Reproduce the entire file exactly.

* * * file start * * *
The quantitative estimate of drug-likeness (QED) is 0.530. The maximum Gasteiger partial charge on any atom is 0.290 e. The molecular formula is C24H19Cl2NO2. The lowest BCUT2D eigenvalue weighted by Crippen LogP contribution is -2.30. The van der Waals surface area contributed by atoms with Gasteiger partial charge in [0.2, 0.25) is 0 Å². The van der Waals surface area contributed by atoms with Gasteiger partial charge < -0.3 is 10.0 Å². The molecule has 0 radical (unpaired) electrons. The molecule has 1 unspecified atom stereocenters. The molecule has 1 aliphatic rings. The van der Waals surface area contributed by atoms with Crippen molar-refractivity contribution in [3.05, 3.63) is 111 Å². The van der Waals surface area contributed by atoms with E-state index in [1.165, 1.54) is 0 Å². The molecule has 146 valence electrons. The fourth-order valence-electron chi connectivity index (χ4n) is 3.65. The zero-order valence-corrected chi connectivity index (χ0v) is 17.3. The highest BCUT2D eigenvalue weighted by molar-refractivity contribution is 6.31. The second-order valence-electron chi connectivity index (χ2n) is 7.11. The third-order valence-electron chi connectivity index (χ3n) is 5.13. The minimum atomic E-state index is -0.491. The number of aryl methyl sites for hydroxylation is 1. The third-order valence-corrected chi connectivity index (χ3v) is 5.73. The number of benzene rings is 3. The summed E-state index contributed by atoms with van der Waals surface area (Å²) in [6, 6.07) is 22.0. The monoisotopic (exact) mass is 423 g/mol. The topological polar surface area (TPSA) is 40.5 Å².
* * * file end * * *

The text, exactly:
The quantitative estimate of drug-likeness (QED) is 0.530. The maximum Gasteiger partial charge on any atom is 0.290 e. The molecular formula is C24H19Cl2NO2. The lowest BCUT2D eigenvalue weighted by Crippen LogP contribution is -2.30. The van der Waals surface area contributed by atoms with Gasteiger partial charge in [0.2, 0.25) is 0 Å². The van der Waals surface area contributed by atoms with Gasteiger partial charge < -0.3 is 10.0 Å². The molecule has 0 radical (unpaired) electrons. The molecule has 1 unspecified atom stereocenters. The molecule has 1 aliphatic rings. The van der Waals surface area contributed by atoms with Crippen molar-refractivity contribution in [3.05, 3.63) is 111 Å². The van der Waals surface area contributed by atoms with E-state index in [1.165, 1.54) is 0 Å². The molecule has 146 valence electrons. The fourth-order valence-electron chi connectivity index (χ4n) is 3.65. The zero-order valence-corrected chi connectivity index (χ0v) is 17.3. The highest BCUT2D eigenvalue weighted by molar-refractivity contribution is 6.31. The second-order valence-electron chi connectivity index (χ2n) is 7.11. The third-order valence-electron chi connectivity index (χ3n) is 5.13. The minimum atomic E-state index is -0.491. The number of aryl methyl sites for hydroxylation is 1. The third-order valence-corrected chi connectivity index (χ3v) is 5.73. The number of benzene rings is 3. The summed E-state index contributed by atoms with van der Waals surface area (Å²) in [6, 6.07) is 22.0. The monoisotopic (exact) mass is 423 g/mol. The topological polar surface area (TPSA) is 40.5 Å².